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Security company at the centre of Melbourne’s disastrous hotel quarantine leak sues government

Security company at the centre of Melbourne’s disastrous hotel quarantine leak SUES Victoria for $11million as it stands down 530 guards after being dumped from NSW program

  • Security company at centre of Melbourne’s hotel quarantine saga is suing state
  • Unified Security taking legal action against Vic Government over unpaid work 
  • Company stood down 530 security guards in response to losing NSW contract
  • Unified oversaw quarantine debacle that saw state locked down and cases rise 

The security company at the centre of the Melbourne hotel quarantine leak that started an outbreak that killed 800 people is suing the Victorian Government.

Unified Security is taking legal action to demand about $11 million in unpaid invoices for its work on the disastrous scheme.

The Sydney company also stood down 530 guards working in NSW quarantine hotels after being told its services were no longer required.

NSW Civil and Administrative Tribunal this week heard it was attempting to overturn a NSW Police decision to strip their master security license, the Daily Telegraph reported. 

Unified Security oversaw security at 13 Melbourne quarantine hotels, including the Rydges on Swanston where the biggest coronavirus leak originated

Unified Security oversaw security at 13 Melbourne quarantine hotels, including the Rydges on Swanston where the biggest coronavirus leak originated.

Hotel and security staff caught the deadly virus from infected travellers and spread it among themselves, and then to family and friends. 

The NSW Police Security Licensing and Enforcement Directorate last month revoked Unified’s license due to ‘undeclared changes in ownership’ after it was transferred to the sister of majority shareholder David Millward.

Mr Millward in November denied the quarantine leak was his company’s fault, rather it was lax government standards that left all staff vulnerable.

‘The clear evidence from the hotel quarantine inquiry is that the primary cause of the outbreak was the appalling lack of infection-control protocols in the hotels and the confused and ineffective governance structure that meant no one knew who was in charge,’ he said.

The company’s chief executive, Matthew Conway, told NCAT the company wouldn’t survive three weeks if the company lost its license.

But the board instead noted Unified’s revenue growth since acquiring the hotel quarantine contract.

The NSW Police Security Licensing and Enforcement Directorate last month revoked Unified's license due to 'undeclared changes in ownership' after it was transferred to the sister of majority shareholder David Millward (pictured)

The NSW Police Security Licensing and Enforcement Directorate last month revoked Unified's license due to 'undeclared changes in ownership' after it was transferred to the sister of majority shareholder David Millward, Sandy Pratt (pictured)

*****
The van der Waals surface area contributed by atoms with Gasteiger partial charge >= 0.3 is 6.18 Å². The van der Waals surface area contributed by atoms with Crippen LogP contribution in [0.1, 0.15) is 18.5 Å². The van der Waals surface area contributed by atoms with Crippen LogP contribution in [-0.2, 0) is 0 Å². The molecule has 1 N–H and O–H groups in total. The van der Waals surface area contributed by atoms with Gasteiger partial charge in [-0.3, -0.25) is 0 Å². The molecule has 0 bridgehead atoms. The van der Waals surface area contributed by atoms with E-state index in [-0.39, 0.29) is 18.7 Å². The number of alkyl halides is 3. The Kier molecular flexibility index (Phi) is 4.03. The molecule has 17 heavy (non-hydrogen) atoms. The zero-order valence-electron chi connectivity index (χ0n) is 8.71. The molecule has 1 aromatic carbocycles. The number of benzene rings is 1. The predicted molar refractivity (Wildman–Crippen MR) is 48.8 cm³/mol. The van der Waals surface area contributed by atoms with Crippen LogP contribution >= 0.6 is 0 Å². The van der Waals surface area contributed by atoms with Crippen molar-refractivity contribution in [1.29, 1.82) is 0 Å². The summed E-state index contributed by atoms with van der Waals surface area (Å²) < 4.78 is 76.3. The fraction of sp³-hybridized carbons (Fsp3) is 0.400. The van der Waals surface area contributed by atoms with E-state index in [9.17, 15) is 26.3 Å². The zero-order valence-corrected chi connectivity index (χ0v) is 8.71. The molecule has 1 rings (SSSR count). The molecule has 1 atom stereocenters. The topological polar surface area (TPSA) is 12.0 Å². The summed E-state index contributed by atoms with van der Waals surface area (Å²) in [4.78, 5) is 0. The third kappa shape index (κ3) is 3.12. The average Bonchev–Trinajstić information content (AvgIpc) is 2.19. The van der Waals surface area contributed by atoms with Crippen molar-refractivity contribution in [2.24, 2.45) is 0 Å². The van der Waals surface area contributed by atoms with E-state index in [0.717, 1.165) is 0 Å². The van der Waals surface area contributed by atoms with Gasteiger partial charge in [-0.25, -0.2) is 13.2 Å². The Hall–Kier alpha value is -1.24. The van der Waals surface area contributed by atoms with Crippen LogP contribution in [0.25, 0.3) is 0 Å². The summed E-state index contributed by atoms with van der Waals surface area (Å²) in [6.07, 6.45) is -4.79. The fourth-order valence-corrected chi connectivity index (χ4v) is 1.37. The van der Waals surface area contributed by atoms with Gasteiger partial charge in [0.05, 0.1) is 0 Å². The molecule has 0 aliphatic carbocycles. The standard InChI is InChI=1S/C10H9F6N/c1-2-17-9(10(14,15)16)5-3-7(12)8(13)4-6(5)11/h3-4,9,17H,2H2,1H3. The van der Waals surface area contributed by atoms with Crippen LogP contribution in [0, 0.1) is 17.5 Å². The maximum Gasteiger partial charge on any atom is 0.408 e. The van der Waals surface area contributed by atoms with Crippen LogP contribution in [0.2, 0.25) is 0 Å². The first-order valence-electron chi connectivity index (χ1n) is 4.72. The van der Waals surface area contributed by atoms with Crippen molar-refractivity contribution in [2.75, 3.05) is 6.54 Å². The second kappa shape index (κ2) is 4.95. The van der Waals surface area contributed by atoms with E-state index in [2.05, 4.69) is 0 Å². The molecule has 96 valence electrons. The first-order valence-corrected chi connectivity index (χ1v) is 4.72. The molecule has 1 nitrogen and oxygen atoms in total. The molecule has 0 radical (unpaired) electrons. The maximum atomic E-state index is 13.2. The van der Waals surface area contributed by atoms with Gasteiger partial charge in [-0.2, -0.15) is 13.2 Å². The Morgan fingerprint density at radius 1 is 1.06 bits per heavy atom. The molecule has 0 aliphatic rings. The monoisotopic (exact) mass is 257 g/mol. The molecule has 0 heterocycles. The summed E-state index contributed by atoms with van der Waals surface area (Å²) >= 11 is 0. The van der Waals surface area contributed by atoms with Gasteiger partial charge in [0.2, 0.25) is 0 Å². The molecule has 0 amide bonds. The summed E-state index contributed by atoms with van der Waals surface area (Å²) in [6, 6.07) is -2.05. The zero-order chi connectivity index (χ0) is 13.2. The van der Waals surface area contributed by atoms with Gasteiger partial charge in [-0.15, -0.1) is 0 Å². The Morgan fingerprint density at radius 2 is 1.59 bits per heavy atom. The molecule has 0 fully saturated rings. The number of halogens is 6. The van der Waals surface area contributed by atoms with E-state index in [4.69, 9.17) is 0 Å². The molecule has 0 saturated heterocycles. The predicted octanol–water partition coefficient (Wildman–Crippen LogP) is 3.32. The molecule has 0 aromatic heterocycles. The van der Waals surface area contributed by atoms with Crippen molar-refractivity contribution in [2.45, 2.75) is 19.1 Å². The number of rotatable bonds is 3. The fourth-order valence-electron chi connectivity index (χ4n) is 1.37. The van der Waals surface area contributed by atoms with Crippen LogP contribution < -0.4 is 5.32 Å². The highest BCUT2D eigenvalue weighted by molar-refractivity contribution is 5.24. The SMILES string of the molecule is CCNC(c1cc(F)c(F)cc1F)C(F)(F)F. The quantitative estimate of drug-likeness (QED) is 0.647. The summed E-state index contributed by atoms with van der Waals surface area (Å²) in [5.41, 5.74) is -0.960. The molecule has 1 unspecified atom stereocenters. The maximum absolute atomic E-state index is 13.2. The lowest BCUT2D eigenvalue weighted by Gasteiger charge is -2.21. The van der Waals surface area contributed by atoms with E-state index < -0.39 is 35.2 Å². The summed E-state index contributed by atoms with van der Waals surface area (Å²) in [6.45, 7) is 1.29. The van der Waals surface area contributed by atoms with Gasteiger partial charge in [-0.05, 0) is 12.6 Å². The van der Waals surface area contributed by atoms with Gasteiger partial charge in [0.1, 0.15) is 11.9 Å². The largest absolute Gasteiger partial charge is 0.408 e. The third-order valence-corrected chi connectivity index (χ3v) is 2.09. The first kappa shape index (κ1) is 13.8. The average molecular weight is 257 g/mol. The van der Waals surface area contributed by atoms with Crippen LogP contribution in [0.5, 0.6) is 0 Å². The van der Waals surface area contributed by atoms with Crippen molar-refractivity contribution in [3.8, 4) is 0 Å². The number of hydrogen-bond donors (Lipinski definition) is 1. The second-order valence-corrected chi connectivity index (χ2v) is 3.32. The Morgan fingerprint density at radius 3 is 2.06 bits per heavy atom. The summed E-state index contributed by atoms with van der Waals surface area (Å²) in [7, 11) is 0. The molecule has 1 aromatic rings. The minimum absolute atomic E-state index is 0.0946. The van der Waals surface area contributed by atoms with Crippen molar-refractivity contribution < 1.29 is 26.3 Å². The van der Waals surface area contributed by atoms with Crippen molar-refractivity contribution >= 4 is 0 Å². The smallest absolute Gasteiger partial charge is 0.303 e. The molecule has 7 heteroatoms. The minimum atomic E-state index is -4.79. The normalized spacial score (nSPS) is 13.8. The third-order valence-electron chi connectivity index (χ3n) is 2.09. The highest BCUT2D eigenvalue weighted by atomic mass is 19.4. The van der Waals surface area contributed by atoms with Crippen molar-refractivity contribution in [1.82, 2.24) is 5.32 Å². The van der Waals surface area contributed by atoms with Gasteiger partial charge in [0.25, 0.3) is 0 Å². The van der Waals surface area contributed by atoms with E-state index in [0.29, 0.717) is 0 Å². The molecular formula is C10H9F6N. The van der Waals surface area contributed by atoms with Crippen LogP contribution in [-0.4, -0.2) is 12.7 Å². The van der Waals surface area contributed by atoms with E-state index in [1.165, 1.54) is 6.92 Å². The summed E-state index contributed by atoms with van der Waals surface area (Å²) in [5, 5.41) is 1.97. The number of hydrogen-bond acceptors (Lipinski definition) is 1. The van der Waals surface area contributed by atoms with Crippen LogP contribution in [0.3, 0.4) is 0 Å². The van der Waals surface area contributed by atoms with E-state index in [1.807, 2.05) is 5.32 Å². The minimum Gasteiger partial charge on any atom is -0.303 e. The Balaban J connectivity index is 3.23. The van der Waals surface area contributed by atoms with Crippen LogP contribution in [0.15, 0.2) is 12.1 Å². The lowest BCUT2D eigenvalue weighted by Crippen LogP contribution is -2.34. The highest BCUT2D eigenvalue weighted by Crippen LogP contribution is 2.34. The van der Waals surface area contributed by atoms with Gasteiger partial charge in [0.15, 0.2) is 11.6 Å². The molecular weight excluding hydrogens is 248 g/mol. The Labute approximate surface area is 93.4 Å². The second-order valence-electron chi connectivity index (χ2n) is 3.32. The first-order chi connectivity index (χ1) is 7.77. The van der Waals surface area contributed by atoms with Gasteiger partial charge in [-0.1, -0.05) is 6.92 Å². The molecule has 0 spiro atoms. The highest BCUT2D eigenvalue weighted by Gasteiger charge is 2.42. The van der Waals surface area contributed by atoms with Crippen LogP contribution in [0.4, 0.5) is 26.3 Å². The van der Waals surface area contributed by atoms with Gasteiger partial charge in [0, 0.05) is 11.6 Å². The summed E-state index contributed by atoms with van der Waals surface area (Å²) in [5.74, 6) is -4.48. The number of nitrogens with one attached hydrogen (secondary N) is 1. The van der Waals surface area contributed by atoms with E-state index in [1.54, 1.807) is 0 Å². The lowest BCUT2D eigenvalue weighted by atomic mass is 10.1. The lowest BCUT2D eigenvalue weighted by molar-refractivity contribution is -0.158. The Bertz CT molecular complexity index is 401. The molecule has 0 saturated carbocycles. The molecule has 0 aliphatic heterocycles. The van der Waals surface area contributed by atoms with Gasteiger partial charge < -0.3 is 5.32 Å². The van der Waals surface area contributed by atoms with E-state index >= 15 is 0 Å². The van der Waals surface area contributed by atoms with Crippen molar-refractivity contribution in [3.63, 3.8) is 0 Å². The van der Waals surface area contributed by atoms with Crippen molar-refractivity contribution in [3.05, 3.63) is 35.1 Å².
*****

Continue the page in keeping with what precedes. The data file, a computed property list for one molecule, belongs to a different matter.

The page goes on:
The NSW Police Security Licensing and Enforcement Directorate last month revoked Unified’s license due to ‘undeclared changes in ownership’ after it was transferred to the sister of majority shareholder David Millward (left), Sandy Pratt (right)

Unified Security is taking legal action to demand about $11 million in unpaid invoices for its work on the disastrous Victorian hotel quarantine scheme

Unified Security is taking legal action to demand about $11 million in unpaid invoices for its work on the disastrous Victorian hotel quarantine scheme

The tribunal heard the company’s revenue skyrocketed from $16 million in 2018-19 to $68 million last year since providing security for the NSW and Victorian quarantine systems.

Unified’s earnings exceeded $10million in 2019-20 and has accrued $6.6million in the first nine months of the current financial year.

It also provided loans of between $5 million and $15 million to USG Holdings, its parent company, paying a $5 million dividend. 

NCAT placed an interim freeze on the removal of Unified’s license. 

The tribunal was told Millward Investments owned 100 per cent of USG Holdings, but the sole shareholder was not David Millward.

Rather his sister Sandy Pratt, who describes herself as working in ‘executive support’ for Unified.

Mr Conway said he was contacted by NSW Government’s Public Works Advisory on April 20 and told the company was no longer required.

He gave 530 guards their notice the next day that they were stood down.

Unified’s lawyer Mark Robinson asked his client if it wanted to sue the Victorian Government over the unpaid invoices, where he confirmed it was already taking measures.

‘We are more than contemplating,’ Mr Conway said. ‘We are prepared and ready to file.’ 

The Public Works Advisory said it was no longer using Unified because it was using existing companies ACES, ISEC and Reddawn to fill the hotel quarantine quota.



Read more at DailyMail.co.uk